Some Things I Learned along the Way … Reflections for the Practice of Interfaith Spirituality by Fr. Tom Bonacci

No One is Born Hating Another Person
Because of the Color of Their Skin, or Their Religion.
People Learn to Hate and if They Can Learn to Hate,
They Can Be Taught to Love,
for Love Comes More Naturally to the Human Heart than It’s Opposite.

                                                                                                                  Nelson Mandela


What a blessing it is to be here with you. Once again I would like to paraphrase the words of a great Pastor who said, “We must never assume being in the presence of one another whenever we gather together.” With gratitude we gather tonight realizing our assembly is the practice of Interfaith love, mutuality and respect.

I am humbled to have been asked to share some thoughts with you tonight as we gather for the Annual Meeting of The Interfaith Council of Contra Costa County. I have decided, for what it’s worth, to share with you seven elements of spiritual practice that have touched my life over the years. I am more than grateful to the many teachers who have instructed me over my life time with their wisdom, words, teachings and fine example. The greatest of my teachers were and are those I meet in the streets and those who, oddly enough, came to me for help and guidance. We must always be students of one another.


It is said that that the past is the past and there is nothing you can do about it. On the contrary, the past is a rich source of wisdom, knowledge and experience. The past changes as we grow and develop. How we see and judge the past is the result of the work we are willing to do today. There are many priceless pearls in the soil of our past history. We need only to search for the wisdom that must not stay buried in the rich soil of our history.


Nothing justifies abuse, pain or suffering. Yet, as people questing for our full and complete humanity, we “learn” to be compassionate in the light of the darkness that often touches our lives with hurt and pain. I know what it is like to be you as I remember and feel the sorrow that often breaks my heart.


As I remember the past, I not only recall the sorrow and difficulties of life, I remember the joys of people, places, things and events that contribute to my story. This joy is the source of gratitude not only for the memories but for all the people who are in my life today. I must not allow the memories of past hurts to nullify the joys of the present moment. I have learned to express gratitude especially in difficult times. I have even learned to give thanks for myself as I struggle to be faithful to the gifts I have been given and the gift I am called to be.


The Bible teaches a child will take us by the hand and lead us into salvation. I have learned to honor the child I was for that child had the courage to become the person I strive to be today. We must honor the children around us and protect them from all harm. If anyone of us ever experienced hardship as a child, we know what it’s like. Children don’t grow “out of It”, they grow in spite and in light of “it”. Honor the child you were if you would ever become the person you long to be.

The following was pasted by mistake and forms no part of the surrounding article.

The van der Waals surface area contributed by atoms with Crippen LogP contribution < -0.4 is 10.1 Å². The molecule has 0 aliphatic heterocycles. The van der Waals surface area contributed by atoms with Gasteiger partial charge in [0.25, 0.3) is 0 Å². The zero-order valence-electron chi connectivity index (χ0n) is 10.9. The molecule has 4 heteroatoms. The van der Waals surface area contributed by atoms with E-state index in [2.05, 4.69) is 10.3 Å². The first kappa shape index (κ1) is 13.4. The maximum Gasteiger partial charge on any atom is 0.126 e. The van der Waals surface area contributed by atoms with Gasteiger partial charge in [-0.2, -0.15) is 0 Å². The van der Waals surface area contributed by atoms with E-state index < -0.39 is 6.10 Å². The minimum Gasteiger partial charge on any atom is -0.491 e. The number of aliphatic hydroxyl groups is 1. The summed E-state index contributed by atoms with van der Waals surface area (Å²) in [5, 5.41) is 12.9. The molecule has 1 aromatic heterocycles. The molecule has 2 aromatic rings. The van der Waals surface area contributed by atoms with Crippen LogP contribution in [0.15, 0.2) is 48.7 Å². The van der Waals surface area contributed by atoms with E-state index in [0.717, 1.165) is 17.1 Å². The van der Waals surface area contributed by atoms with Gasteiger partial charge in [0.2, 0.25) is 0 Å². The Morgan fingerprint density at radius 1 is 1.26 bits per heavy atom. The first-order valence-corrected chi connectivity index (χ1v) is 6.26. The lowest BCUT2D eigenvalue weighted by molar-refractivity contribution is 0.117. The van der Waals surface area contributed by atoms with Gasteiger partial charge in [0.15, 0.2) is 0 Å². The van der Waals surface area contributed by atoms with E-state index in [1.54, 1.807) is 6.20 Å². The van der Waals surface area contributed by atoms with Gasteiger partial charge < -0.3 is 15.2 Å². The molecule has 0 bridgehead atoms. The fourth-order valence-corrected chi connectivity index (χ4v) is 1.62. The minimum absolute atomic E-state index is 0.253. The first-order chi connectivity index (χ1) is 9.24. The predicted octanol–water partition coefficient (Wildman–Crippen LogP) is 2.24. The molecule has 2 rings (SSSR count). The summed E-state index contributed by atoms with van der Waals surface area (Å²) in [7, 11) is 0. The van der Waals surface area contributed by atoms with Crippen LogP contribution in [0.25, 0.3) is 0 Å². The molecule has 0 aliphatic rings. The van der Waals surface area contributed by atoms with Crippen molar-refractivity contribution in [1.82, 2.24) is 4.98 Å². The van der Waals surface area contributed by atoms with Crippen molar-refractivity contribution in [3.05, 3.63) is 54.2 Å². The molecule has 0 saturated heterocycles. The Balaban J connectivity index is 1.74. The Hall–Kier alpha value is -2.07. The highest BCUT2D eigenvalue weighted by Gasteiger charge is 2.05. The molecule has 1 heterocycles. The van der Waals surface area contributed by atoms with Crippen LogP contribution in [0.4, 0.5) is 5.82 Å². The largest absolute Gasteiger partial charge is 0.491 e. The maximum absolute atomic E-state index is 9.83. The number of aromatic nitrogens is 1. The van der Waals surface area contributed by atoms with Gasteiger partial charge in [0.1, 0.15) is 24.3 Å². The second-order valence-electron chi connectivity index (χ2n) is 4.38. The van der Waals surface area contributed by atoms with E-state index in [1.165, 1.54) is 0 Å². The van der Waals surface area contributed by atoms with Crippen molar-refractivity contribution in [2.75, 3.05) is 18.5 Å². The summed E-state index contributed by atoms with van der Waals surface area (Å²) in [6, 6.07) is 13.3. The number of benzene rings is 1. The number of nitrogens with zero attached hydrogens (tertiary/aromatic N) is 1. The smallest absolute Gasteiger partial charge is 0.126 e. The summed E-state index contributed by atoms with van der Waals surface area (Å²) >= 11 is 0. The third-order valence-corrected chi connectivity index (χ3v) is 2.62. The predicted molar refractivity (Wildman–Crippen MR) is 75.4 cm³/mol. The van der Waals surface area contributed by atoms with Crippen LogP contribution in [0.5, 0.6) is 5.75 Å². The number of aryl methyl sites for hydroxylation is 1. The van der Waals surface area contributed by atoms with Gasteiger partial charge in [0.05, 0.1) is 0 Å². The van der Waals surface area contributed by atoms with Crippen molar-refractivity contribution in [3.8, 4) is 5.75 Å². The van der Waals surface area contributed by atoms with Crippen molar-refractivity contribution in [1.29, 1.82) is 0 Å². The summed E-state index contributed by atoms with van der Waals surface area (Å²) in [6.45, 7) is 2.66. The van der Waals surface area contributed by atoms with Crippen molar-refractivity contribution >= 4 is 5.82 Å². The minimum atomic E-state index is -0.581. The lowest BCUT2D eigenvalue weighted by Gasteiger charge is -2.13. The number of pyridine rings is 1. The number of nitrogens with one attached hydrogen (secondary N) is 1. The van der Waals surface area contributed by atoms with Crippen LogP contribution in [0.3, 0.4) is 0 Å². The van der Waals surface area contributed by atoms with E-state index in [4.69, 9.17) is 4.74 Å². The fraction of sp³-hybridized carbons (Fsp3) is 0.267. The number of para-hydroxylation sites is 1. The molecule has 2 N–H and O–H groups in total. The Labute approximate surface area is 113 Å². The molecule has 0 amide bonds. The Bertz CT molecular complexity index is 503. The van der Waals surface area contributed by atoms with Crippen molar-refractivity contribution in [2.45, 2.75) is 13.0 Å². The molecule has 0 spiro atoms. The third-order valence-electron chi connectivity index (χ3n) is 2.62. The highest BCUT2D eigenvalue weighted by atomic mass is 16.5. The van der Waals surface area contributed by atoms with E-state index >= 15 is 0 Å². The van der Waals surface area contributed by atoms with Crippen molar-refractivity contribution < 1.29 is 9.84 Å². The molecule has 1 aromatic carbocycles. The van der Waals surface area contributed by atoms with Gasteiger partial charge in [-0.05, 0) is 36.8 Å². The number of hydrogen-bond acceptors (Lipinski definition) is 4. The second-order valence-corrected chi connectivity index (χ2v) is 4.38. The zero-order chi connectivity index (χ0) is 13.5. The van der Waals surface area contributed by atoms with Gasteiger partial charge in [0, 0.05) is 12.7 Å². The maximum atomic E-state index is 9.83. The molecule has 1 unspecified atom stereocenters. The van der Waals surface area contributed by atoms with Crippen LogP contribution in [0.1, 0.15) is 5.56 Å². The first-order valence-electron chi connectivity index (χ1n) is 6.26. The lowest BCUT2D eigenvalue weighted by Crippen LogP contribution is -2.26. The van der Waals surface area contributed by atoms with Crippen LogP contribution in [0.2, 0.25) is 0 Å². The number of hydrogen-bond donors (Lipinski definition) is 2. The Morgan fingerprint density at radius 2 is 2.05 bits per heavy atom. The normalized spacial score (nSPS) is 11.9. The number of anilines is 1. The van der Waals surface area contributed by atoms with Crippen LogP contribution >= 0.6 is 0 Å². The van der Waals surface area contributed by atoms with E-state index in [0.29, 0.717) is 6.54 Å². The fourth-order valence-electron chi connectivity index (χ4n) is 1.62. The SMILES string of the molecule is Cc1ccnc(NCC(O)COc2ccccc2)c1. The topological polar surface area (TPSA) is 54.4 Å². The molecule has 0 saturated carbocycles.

It is simply wonderful to be a human being. I can dance with the wolves, sing with the birds, swim in the waters and soar in the wind. I can fall in love. I can imagine and remember. I can shout for joy, cry out for justice and meditate in the quiet of my heart. As I claim my dignity, I rise up with all humanity seeking what is right, just, holy and beautiful. To be fully human is to be utterly humane and such is the delight of the Divine.


I have come to experience and believe I am a better me because I met you. The Interfaith, Intercultural, Interdependent, Interrelated World is not a dream of the future but the reality in which we live. Contrary to any powerful forces around us that would separate us from one another in fear, I have learned to delight in the different ways people celebrate and interpret what it means to be part of our global human family.


Dreams and visions are not flights of fantasy but the stuff of courage and the building blocks of peace born of justice. As I have learned to strive to love others (friend or foe), so I have learned to seek those who dream and see beyond the boundaries and limits of fear, hate and prejudice. Bless the dreamers whose hope is never compromised. Bless the visionaries who teach us to share our dreams in a World where people are often afraid to hope.

Finally, in the words of Gandhi, we must become what we want the World to be. I invite all of you here tonight to express gratitude to one another for striving to become what we know the World needs to be. Appreciate moments like this for we are the future our ancestors worked so hard to achieve.

Thomas P. Bonacci, C.P.